When you think of our neighbor north of the 49th Parallel, what’s the first thing that comes to mind?
Why, romance, of course!
I’m not Canadian, but some of my best friends are, and I love to visit their country. It’s the land where a Stampede is a good thing, at least in Calgary, and you buy your coffee and doughnuts at Tim Hortons with “loonies” and “toonies”. Heck, Canadians gave the world Leonard Cohen and for that alone we should all be grateful and appreciative!
Sure, the U.S. invaded Canada once or twice, but that’s all behind us now (I hope), and in honor of Canada Day it’s time to pour yourself an ice-wine and raise a glass to The Great White North.
Canada doesn’t take a back seat to anyone in North America when it comes to romance. To readers in the United States, “Canada romance” means the Royal Canadian Mounted Police, aka The Mounties. In the early 20th C., Nelson Eddy crooning to Jeanette MacDonald in Rose-Marie made women’s hearts go pitty-pat for a man in a red coat. The RCMP, famous for always getting their man (and who doesn’t agree with that motto?), conjures images of Dudley Do-Right with his square jaw, the aforementioned baritone Nelson Eddy as Sgt. Bruce, and lovely lines of red-coated gents on parade.
But for a generation of romance readers there was only one Mountie we wanted, and his name was Sgt. Mike Flannigan, with “eyes so blue you could swim in them.” Was it any wonder that young Mary O’Fallon of Boston fell for the RCMP sergeant like a ton of snow bricks?
Mrs. Mike by Benedict and Nancy Freeman is a classic enjoyed by readers since 1947. Mothers pass down their copies to their daughters, and while Mike’s the hero, it’s Mary who truly emerges as the strongest character as she deals with the blows life brings them on the Canadian frontier. Mike and Mary’s trials and celebrations in the Yukon inspired generations of young women, and gave them great role models as well.
Today’s Mounties include women, of course, and I’d love to know if someone’s writing romance novels about a woman in the RCMP. Everyone looks special in a red coat!
Another old-school Canadian author who’s still enjoyed today is Lucy Maud Montgomery. If you ask romance readers, “What do you think of when I say Prince Edward Island?”, the answer will be “Anne of Green Gables.” Plucky orphan Anne Shirley is sent to live in PEI with the aging Cuthbert siblings, who think they’re being sent a boy to help them manage their farm, Green Gables, at Avonlea.
Instead they get Anne, and she makes a place for herself in their hearts, and in the community. She also makes friends and frenemies, including Gilbert, a lad who teases her about her red hair. You know where the story goes from here.
While Montgomery said she wrote Anne and the subsequent books to be enjoyed by all ages, the Green Gables saga quickly became known as books for girls, and it’s remained there ever since, beloved by young women around the world.
A lesser known novel by L.M. Montgomery is one that was written with an adult audience in mind, The Blue Castle. It’s a personal favorite as it deals with a rather ordinary woman who remakes her own life.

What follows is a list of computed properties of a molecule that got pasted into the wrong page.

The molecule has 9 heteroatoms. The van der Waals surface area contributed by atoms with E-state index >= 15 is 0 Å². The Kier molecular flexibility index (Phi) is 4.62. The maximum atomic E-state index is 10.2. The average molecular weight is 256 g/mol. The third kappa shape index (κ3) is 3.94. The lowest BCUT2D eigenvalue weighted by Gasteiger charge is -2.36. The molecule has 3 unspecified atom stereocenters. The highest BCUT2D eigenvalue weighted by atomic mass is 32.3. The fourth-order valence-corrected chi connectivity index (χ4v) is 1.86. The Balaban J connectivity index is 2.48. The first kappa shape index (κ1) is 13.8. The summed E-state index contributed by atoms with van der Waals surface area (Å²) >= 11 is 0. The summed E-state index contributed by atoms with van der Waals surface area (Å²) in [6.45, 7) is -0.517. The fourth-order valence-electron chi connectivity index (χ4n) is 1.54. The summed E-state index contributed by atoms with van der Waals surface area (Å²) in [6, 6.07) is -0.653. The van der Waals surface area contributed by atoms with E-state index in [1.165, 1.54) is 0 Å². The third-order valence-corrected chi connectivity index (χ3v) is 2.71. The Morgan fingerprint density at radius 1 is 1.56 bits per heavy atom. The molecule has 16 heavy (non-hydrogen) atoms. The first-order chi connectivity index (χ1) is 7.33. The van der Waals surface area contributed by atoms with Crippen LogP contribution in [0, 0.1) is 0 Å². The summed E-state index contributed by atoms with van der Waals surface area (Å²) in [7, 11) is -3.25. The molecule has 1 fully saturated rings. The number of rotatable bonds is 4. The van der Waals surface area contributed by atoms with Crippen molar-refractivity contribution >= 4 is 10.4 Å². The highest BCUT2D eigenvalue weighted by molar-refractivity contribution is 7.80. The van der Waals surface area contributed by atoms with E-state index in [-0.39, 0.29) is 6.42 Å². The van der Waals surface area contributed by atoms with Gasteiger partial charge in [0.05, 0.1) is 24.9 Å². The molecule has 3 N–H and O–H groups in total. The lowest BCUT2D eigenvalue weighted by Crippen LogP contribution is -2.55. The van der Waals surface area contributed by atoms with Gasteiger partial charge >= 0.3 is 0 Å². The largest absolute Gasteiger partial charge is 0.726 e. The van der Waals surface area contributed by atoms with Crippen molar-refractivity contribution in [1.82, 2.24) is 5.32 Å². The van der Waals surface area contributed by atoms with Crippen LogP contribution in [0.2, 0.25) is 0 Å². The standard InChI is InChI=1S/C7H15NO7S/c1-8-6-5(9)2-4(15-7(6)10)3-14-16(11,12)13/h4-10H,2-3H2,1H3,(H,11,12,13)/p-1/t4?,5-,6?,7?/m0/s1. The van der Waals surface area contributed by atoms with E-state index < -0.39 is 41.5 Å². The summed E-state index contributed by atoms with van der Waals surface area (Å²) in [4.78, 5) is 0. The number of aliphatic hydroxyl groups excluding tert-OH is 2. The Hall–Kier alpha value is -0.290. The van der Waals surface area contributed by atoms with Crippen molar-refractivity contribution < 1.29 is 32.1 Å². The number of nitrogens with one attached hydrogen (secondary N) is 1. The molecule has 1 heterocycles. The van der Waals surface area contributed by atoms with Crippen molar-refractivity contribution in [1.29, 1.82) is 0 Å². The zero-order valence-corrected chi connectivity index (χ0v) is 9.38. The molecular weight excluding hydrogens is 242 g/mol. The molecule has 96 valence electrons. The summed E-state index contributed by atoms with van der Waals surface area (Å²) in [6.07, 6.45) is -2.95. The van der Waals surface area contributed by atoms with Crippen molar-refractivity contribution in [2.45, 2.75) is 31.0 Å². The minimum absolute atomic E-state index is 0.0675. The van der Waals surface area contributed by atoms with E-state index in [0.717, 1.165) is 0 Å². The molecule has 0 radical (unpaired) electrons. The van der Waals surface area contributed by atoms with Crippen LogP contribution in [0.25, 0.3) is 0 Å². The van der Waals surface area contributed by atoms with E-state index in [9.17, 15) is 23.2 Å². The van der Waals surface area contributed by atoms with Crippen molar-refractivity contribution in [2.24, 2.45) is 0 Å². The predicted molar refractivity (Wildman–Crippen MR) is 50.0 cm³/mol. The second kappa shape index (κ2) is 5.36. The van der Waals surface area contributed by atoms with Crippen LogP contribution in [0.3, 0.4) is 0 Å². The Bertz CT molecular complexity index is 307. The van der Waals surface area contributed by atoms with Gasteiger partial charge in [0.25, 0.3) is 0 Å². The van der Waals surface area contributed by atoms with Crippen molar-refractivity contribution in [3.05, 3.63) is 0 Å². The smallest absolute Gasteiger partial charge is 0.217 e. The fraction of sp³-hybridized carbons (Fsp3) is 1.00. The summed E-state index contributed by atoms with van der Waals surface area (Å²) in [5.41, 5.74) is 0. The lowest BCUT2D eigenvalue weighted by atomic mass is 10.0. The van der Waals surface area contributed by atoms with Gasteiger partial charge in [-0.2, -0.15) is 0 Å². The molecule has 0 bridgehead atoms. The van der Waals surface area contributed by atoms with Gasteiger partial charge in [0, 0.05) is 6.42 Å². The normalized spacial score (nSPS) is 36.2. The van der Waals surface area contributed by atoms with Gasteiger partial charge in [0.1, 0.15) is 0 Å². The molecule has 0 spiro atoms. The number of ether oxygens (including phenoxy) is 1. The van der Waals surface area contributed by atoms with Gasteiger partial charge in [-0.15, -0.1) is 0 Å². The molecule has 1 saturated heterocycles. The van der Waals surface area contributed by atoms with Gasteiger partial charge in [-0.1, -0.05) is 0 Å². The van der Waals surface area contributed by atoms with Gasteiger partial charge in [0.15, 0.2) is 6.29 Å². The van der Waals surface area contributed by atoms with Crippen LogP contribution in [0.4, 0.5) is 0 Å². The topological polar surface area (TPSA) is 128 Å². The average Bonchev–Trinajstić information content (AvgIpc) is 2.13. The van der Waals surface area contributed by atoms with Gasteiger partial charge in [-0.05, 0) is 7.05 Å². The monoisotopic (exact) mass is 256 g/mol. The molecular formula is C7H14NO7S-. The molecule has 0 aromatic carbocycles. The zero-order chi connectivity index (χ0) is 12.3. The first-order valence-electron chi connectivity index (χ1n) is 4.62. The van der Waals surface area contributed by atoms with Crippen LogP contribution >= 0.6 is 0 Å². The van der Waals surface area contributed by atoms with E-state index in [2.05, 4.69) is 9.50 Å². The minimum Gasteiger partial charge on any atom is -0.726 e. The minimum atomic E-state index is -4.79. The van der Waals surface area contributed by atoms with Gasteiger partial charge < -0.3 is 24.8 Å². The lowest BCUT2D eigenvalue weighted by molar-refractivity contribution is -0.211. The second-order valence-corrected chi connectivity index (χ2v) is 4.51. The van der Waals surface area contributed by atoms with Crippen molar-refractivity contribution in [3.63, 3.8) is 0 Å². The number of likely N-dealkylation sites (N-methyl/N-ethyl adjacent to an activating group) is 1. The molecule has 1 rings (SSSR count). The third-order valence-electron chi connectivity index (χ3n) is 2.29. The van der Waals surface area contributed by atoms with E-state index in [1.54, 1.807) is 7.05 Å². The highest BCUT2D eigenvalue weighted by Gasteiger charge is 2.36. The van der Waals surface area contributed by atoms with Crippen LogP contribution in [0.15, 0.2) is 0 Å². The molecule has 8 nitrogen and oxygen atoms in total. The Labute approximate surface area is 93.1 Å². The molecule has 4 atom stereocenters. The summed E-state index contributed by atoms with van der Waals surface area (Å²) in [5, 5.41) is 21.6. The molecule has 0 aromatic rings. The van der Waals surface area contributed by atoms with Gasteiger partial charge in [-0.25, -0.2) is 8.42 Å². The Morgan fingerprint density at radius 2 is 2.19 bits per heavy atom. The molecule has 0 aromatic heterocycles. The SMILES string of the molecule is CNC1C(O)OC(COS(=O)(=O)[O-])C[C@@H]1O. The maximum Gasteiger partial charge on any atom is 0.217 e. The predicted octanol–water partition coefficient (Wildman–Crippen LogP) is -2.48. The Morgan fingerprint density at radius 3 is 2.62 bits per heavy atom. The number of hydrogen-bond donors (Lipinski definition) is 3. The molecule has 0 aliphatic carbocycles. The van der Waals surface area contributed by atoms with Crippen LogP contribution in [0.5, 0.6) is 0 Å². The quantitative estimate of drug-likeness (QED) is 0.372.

Valancy Stirling is a spinster whose family beats her down emotionally, causing her to question her own self-worth. When she receives a diagnosis of a terminal disease, it’s not a death sentence so much as a wake-up call. Her personal bucket list becomes telling her family off and striking out on her own, helping a friend who had a child out of wedlock, and meeting a mysterious man who may or may not be the baby’s father.
The Blue Castle has enjoyed its own fandom over the years, and while it’s not as well known as the Anne books, it has a loyal following. It’s an excellent tale.
The Yukon Territory and western provinces have inspired writers since the days of Jack London (Call of the Wild—Buck is still my hero) and Robert W. Service (The Shooting of Dan McGrew). It’s the setting for the inspirational stories of Janette Oke in her Canadian West saga. Oke’s one of the most popular authors of inspirational romances, and her descriptions of the breathtaking landscapes and the rugged people of the west add a beautiful layer to her faith-based writing.
Another writer who bases her bestselling books in western Canada is Kate Bridges, drawing inspiration from the Mounties, the Yukon Gold Rush and settling the frontier in her slew of Canadian historicals.
Those cold winter nights can also inspire some hot reading, as we find in the collection Northern Heat—Best Canadian Erotic Romance Stories, edited by Opal Carew. I spent a romantic wedding anniversary in Quebec City (it was a stand-in for Paris…long story…) and could easily see how bundling up by the fire in a cozy chateau could lead to some naughtiness.
Surprisingly, most of the hockey romances I ran across were set in the U.S. What’s up with that? Sure, we love our hockey, but not like the Canadians (OK, maybe the Minnesotans do. They tend to be a bit rabid when it comes to loving hockey). Nonetheless, reading a good hockey romance could certainly inspire thoughts of Canada, so there you go.
What Canadian romances aren’t on this list? Share the love, and salute our rather massive neighbor to the north this Canada Day by educating folks south of the border on romance from the land of the maple leaf flag.
Learn more about the books mentioned in this post:
Darlene Marshall writes award-winning historical romance, mostly about pirates, privateers, smugglers, and the occasional possum. Her latest release: 2015 NECRWA Readers’ Choice winner The Pirate’s Secret Baby. For more information, www.darlenemarshall.com.